Water and bathrooms
The water is free from the fountains. Perfectly clean and cool. Learn how to drink from one of the “nasone” fountains. Bathrooms are harder to find. Generally, you need to use them at a restaurant or coffee bar. Or one of the pay public glass Tourist Info spots you will see around town.
Rome is safe, also at night. But, don’t let your credit card out of your sight. Wear all your valuables on the front of your body, from groin to armpit. Anything on your back will be pickpocketed. Thieves are the biggest danger. Oh, and the traffic.
Rome is not a place for wheelchair users. It can be done, but there are so many steps and crooked cobblestones everywhere. Mostly, there are stairs everywhere and no ramps.
Italians speak more English than every before. I doubt in Rome that a tourist would need to learn Italian, but a “Buongiorno” is always appreciated. If pressed, use Google translate. Plus, most of the service people in Rome speak English (many are from Bangladesh and the Philippines). Also, there are more tourists in Rome than Italians, so ask another tourist. They probably have the answers, as they are going to the same places.
Having now lived in Rome for over a year, my conclusion is that Italy is an awesome place to be a tourist. As I learn more practical tips from my visitors, I’ll update this article.
Recently, some friends and I were discussing ice cream and gelato, again. One of my friends reminded me of that place in Denmark that we had visited… I was sure that I must have blogged about this place… But, somehow I had not. So now I will.
The ice cream place that is still on my mind is called Ismajeriet, and it now has two locations in Denmark.
One day, several years ago, when visiting Copenhagen, we were at a lunch party. After eating smoerrebroed (open faced sandwiches), a cooler tub was taken out of the freezer, and inside were four flavors of ice cream from Ismajeriet. It was so delicious that we had to visit the actual shop. My friend and I grabbed bicycles and off we went, in search of ice cream. This was a few years ago when the shop was located out among the summer houses of Amager, the island south of Copenhagen. The Ismajeriet (translates to “the ice cream dairy”) has a large selection, including sorbets. The style of the shop was in a retro design (a bit like an ice cream parlor of old) but the ice cream was fresh! I was delighted to see that they had many flavors, including licorice (I understand that licorice is an acquired taste but I acquired it a long time ago). The shop also has sorbets.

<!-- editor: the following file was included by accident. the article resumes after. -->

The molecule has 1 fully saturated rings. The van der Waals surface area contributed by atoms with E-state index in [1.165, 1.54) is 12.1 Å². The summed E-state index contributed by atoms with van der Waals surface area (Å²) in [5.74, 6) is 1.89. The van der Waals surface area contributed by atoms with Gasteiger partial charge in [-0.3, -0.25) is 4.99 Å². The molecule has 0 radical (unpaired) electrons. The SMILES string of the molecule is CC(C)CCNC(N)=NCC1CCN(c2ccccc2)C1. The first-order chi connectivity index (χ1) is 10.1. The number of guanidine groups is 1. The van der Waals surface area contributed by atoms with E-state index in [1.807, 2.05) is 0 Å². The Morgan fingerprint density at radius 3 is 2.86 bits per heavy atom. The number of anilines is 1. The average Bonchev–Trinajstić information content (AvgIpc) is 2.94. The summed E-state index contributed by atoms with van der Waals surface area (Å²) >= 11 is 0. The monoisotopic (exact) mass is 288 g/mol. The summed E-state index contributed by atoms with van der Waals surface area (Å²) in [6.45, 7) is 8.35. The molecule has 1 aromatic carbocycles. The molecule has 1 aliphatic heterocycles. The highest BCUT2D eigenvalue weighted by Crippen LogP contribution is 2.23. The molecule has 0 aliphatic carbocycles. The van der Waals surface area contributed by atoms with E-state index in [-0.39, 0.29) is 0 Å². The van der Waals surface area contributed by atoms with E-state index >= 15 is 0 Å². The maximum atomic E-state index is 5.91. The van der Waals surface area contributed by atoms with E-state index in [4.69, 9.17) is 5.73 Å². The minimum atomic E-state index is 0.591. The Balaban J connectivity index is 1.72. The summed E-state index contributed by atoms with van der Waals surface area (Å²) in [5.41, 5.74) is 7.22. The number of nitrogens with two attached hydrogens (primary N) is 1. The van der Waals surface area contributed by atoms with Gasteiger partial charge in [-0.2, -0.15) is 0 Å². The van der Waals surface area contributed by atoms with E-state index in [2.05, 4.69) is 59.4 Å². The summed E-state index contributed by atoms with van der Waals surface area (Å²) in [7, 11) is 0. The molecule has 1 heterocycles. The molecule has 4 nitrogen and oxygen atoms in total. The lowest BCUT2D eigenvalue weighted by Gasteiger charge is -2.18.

Why is this in my dreams? Because it was so creamy. The ice cream has a high fat content so it is creamy, really ice cream. Cream is the fat part of milk and fat on the tongue adds a creamy texture when it melts. In contrast, most gelato is made with milk. Gelato’s creaminess is derived from how it is made. Some gelato is actually ice cream (which must have a fat percentage of more than 3.5 percent). There are gelato shops where they will advertise that their plain flavor is “fiore di panna” (panna = cream) and not the usual “fiore di latte” which is the “milk flower.” Basically, calling something the “cream flower” is like saying that it is the “cream of the crock” — the best.
In Denmark, gelato is quite popular now, but the Danish style ice cream lives on in places like Ismajeriet. In Italy, one can add whipped cream on top of one’s gelato (most places will do it for free and it should be unsweetened freshly whipped cream). In Denmark, that is the norm. Another thing is that the Danes like to add a “floedebolle” on top. This “cream ball” is a meringue topped wafer covered in chocolate (the one in the photo has coconut flakes on it) that can be eaten on its own, or used as the cherry on top of the ice cream cone.
One thing that the Danes and Italians share in relation to their ice cream/gelato is that any time of the year and day is a good time to eat it. In Italy, gelato shops are some of the food shops that are open almost all day long, some open as early as 8 am and close after midnight.
As for Ismajeriet, I will be back some day to see if it is as good as in my dreams.